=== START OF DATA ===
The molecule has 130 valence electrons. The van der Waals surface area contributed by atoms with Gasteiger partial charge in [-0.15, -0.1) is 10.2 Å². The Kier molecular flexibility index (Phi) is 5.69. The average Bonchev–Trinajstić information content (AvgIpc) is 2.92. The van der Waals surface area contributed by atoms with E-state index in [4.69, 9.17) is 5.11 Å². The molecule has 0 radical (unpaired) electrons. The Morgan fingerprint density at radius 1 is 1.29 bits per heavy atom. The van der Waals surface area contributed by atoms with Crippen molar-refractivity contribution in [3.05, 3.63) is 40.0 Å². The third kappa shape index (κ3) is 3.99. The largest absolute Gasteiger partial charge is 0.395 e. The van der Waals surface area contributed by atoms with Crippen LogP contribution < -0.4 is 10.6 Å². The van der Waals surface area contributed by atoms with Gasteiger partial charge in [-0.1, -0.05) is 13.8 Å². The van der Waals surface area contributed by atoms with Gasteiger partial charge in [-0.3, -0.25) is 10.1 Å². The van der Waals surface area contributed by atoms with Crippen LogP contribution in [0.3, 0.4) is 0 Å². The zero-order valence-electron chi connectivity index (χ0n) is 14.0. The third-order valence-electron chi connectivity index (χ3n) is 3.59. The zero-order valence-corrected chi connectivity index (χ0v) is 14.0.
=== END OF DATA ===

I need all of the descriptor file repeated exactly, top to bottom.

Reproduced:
The molecule has 130 valence electrons. The van der Waals surface area contributed by atoms with Gasteiger partial charge in [-0.15, -0.1) is 10.2 Å². The Kier molecular flexibility index (Phi) is 5.69. The average Bonchev–Trinajstić information content (AvgIpc) is 2.92. The van der Waals surface area contributed by atoms with E-state index in [4.69, 9.17) is 5.11 Å². The molecule has 0 radical (unpaired) electrons. The Morgan fingerprint density at radius 1 is 1.29 bits per heavy atom. The van der Waals surface area contributed by atoms with Crippen molar-refractivity contribution in [3.05, 3.63) is 40.0 Å². The third kappa shape index (κ3) is 3.99. The largest absolute Gasteiger partial charge is 0.395 e. The van der Waals surface area contributed by atoms with Crippen LogP contribution < -0.4 is 10.6 Å². The van der Waals surface area contributed by atoms with Gasteiger partial charge in [-0.1, -0.05) is 13.8 Å². The van der Waals surface area contributed by atoms with Gasteiger partial charge in [-0.3, -0.25) is 10.1 Å². The van der Waals surface area contributed by atoms with Crippen LogP contribution in [0.3, 0.4) is 0 Å². The zero-order valence-electron chi connectivity index (χ0n) is 14.0. The third-order valence-electron chi connectivity index (χ3n) is 3.59. The zero-order valence-corrected chi connectivity index (χ0v) is 14.0.